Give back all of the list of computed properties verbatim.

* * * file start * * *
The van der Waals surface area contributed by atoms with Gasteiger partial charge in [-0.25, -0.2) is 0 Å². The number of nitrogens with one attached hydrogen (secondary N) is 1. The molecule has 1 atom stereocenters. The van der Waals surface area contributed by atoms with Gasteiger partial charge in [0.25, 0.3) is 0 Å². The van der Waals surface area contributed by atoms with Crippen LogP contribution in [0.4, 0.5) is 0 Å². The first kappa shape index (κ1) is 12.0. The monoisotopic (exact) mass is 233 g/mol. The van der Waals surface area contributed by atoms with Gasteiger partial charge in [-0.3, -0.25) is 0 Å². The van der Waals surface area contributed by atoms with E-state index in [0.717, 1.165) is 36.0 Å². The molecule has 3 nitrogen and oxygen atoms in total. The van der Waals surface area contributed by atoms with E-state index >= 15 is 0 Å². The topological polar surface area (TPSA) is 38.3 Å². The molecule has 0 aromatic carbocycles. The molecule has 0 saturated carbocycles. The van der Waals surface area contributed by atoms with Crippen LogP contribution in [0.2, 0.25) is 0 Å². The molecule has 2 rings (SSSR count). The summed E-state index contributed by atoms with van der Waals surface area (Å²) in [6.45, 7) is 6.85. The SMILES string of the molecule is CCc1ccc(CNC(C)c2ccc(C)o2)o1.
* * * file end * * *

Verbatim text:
The van der Waals surface area contributed by atoms with Gasteiger partial charge in [-0.25, -0.2) is 0 Å². The number of nitrogens with one attached hydrogen (secondary N) is 1. The molecule has 1 atom stereocenters. The van der Waals surface area contributed by atoms with Gasteiger partial charge in [0.25, 0.3) is 0 Å². The van der Waals surface area contributed by atoms with Crippen LogP contribution in [0.4, 0.5) is 0 Å². The first kappa shape index (κ1) is 12.0. The monoisotopic (exact) mass is 233 g/mol. The van der Waals surface area contributed by atoms with Gasteiger partial charge in [-0.3, -0.25) is 0 Å². The van der Waals surface area contributed by atoms with E-state index in [0.717, 1.165) is 36.0 Å². The molecule has 3 nitrogen and oxygen atoms in total. The van der Waals surface area contributed by atoms with E-state index >= 15 is 0 Å². The topological polar surface area (TPSA) is 38.3 Å². The molecule has 0 aromatic carbocycles. The molecule has 0 saturated carbocycles. The van der Waals surface area contributed by atoms with Crippen LogP contribution in [0.2, 0.25) is 0 Å². The molecule has 2 rings (SSSR count). The summed E-state index contributed by atoms with van der Waals surface area (Å²) in [6.45, 7) is 6.85. The SMILES string of the molecule is CCc1ccc(CNC(C)c2ccc(C)o2)o1.